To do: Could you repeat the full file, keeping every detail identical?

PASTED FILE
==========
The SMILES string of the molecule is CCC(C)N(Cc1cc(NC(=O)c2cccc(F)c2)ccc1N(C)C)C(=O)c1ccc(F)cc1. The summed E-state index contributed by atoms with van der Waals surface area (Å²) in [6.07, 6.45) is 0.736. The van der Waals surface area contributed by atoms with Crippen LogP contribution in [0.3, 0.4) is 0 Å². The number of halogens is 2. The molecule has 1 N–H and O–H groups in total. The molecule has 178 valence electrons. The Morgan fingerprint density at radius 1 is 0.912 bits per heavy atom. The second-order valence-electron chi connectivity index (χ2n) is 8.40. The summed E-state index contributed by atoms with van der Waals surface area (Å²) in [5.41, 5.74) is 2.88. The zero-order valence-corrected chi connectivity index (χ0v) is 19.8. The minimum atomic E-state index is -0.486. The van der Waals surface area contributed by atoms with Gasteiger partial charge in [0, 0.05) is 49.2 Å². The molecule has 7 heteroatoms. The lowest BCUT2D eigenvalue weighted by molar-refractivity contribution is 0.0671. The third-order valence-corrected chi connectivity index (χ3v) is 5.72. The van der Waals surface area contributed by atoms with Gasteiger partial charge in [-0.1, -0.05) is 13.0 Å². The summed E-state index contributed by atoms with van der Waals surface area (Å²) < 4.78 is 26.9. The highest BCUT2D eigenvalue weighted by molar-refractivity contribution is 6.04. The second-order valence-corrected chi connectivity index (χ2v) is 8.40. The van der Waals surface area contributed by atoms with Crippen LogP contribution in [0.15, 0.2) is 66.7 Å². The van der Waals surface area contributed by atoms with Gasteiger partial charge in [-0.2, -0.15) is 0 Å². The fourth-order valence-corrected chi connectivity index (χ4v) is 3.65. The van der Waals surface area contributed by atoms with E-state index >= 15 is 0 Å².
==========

The SMILES string of the molecule is CCC(C)N(Cc1cc(NC(=O)c2cccc(F)c2)ccc1N(C)C)C(=O)c1ccc(F)cc1. The summed E-state index contributed by atoms with van der Waals surface area (Å²) in [6.07, 6.45) is 0.736. The van der Waals surface area contributed by atoms with Crippen LogP contribution in [0.3, 0.4) is 0 Å². The number of halogens is 2. The molecule has 1 N–H and O–H groups in total. The molecule has 178 valence electrons. The Morgan fingerprint density at radius 1 is 0.912 bits per heavy atom. The second-order valence-electron chi connectivity index (χ2n) is 8.40. The summed E-state index contributed by atoms with van der Waals surface area (Å²) in [5.41, 5.74) is 2.88. The zero-order valence-corrected chi connectivity index (χ0v) is 19.8. The minimum atomic E-state index is -0.486. The van der Waals surface area contributed by atoms with Gasteiger partial charge in [0, 0.05) is 49.2 Å². The molecule has 7 heteroatoms. The lowest BCUT2D eigenvalue weighted by molar-refractivity contribution is 0.0671. The third-order valence-corrected chi connectivity index (χ3v) is 5.72. The van der Waals surface area contributed by atoms with Gasteiger partial charge in [-0.1, -0.05) is 13.0 Å². The summed E-state index contributed by atoms with van der Waals surface area (Å²) < 4.78 is 26.9. The highest BCUT2D eigenvalue weighted by molar-refractivity contribution is 6.04. The second-order valence-corrected chi connectivity index (χ2v) is 8.40. The van der Waals surface area contributed by atoms with Crippen LogP contribution in [0.15, 0.2) is 66.7 Å². The van der Waals surface area contributed by atoms with Gasteiger partial charge in [-0.2, -0.15) is 0 Å². The fourth-order valence-corrected chi connectivity index (χ4v) is 3.65. The van der Waals surface area contributed by atoms with E-state index >= 15 is 0 Å².